On a summer’s day when one of the treats would be to visit an arcade near the coast, there would always be one particular game that you would go to first; one that would not be available for the PC or a console.
Some games would gain a home release in time, such as Time Crisis 2, Tekken Tag Tournament and even Dance Dance Revolution, but some were stuck to the arcades; forever banished and for some, forgotten.
With gaming-bars and other places gladly showcasing off their arcade machines, there’s been a resurgence in those that never got a home-conversion, and it’s only now that some are seeing a home release, such as certain ‘Samurai Showdown‘ and ‘Punch Out!’ games.
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With that, here’s a few games that didn’t make it to a console and PC release, and why I’m still holding out an arcade-stick-shaped candle for them to still arrive.
Star Wars Trilogy Arcade
Developed by SEGA and released in 1998, it’s an on-rails shooter which has levels spread across the original trilogy, mainly because it was a year away from ‘Phantom Menace’ debuting in cinemas.
Spread across three levels, an unlockable fourth and two boss stages involving Darth Vader and Boba Fett. You used the joystick to either deflect lasers or lightsaber strikes, or trying to down many TIE Fighters across the Death Star. There was even a ‘special button’ which, when lit up, would call for additional X-Wing support or other special incidents in other missions.
It was an incredibly fun game, which preceded the Rogue Squadron series so you had the first time in a Star Wars game where you felt totally immersed in the world of Star Wars. From the trench run to a speeder-bike on Endor, everything felt fresh for the time. It was released on SEGA’s ‘Model 3’ hardware, the same that Virtua Fighter 3 and other games ran on, so it would have been possible to see the game on PlayStation 2, but it wasn’t to be.
READ MORE: Why the Rogue Squadron series is still one of the best Star Wars games.
Jurassic Park: Lost World
Think of this game like Time Crisis, crossed with dinosaurs. Again created by SEGA, you and a friend could traverse the world on-rails with a light gun for each, shooting down Raptors, Tyrannosaurs Rex and many more from the Dinosaur breed.
Released in 1998, it’s a game that makes a lot of sense for the ‘Jurassic Park’ licence, especially when console-releases of the franchise were platformers or top-down games featuring characters from the movies.
Here, it’s a simple-shoot-em-up, with plenty of depth, fun, and roars. Released on the ‘Model 2’ of hardware from SEGA, this was on the same system (and engine) as ‘House of the Dead 2’, subsequently released on the Dreamcast.
I suspect that licensing issues prevented SEGA from converting this game to a home release, coupled with their own struggles in the console market at the time as well. But it’s still available to play, especially in Skegness as this writer played it back in July.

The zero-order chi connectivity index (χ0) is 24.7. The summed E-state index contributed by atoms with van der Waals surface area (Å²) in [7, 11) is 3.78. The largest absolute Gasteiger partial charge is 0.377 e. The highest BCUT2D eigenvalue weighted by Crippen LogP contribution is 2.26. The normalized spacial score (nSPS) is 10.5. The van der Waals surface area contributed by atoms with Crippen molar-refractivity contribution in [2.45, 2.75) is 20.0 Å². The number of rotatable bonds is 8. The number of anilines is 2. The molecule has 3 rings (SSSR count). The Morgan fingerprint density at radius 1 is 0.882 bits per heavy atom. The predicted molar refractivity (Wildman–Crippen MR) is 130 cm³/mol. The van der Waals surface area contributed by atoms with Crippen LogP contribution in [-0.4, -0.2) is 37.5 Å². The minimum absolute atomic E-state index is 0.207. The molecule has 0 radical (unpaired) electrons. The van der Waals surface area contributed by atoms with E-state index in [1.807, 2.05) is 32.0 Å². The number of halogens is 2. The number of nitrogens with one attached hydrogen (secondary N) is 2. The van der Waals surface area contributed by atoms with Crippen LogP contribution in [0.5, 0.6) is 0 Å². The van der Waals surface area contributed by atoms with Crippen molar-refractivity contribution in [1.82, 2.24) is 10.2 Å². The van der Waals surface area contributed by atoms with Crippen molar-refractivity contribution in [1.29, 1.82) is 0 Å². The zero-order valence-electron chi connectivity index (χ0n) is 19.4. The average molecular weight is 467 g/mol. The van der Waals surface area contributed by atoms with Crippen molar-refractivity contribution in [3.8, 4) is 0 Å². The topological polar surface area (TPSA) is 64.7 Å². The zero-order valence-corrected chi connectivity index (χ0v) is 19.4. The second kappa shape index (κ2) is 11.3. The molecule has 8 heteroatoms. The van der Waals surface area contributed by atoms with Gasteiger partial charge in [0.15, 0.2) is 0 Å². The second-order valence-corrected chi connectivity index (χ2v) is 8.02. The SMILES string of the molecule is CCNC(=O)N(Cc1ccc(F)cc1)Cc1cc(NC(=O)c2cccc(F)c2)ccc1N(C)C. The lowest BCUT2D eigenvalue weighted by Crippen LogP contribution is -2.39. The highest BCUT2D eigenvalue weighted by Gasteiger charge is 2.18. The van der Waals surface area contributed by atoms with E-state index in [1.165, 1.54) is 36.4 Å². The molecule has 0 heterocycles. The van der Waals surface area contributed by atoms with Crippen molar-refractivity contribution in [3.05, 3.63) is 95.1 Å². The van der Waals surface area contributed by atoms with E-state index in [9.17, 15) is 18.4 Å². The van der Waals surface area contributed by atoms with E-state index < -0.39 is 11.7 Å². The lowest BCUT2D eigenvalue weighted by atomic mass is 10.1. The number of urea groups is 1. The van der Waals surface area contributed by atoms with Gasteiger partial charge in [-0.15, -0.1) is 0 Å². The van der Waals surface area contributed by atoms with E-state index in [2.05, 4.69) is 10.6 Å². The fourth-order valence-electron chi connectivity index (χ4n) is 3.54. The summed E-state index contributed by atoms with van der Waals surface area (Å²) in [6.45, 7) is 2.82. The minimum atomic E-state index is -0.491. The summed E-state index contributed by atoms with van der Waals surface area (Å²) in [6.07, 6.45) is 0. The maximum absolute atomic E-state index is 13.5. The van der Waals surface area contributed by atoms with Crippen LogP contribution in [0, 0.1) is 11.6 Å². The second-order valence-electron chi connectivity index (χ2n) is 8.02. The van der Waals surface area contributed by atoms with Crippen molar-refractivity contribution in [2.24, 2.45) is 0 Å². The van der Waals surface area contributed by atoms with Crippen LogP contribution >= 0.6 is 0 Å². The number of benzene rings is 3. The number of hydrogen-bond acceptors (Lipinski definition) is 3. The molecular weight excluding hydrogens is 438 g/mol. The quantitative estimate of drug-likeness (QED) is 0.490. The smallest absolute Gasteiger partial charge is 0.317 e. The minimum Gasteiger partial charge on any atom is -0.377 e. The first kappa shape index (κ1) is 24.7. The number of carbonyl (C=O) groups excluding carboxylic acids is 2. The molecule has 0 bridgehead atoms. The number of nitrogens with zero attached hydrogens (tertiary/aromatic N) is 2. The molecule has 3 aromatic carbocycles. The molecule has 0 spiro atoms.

Ninja Baseball Batman
A game that is known throughout the ages as the game that got away. Released in 1993 by Irem Corporation, it’s a side-scrolling game that’s reminiscent of Streets of Rage, but with an Animaniacs-style that’s so unique, no game has come near it in the design and music in this genre.
You control certain baseball characters who need to recover stolen artifices from the ‘Baseball Hall of Fame’ across six stages around America. From Chicago to New York and Florida, every stage has its own uniqueness and, quite frankly oddities that simply make you play more of the game.
It’s also playable with up to four other friends, so a co-op time across these stages are incredibly fun. When you combine that with items such as a ‘smart bomb’ that wipes out all enemies present on the screen, it only adds to the randomness of Ninja Baseball Bat Man.
The name may fool you at first, thinking that the superhero Batman is now going into the baseball arena in a ninja guise, but let that pass and enjoy the game for what it is. Crazy, inventive, innovative, and a lot of fun.
Many are still clamouring for a home release, especially on the Nintendo Switch, but as Irem still have the rights and they are primarily a slot-machine company, it may be up to others to reach out to them and see if a port is ever possible.
There you have it; three games so far that were denied a home release. At the time, games like Star Wars Trilogy Arcade simply were too powerful for the current consoles at the time, such as the PlayStation and Nintendo 64.
But with arcade re-releases popping up thanks to 1UP and the Astro City Mini, alongside random releases on the Switch, there’s lots of potential for games long forgotten to appear once again.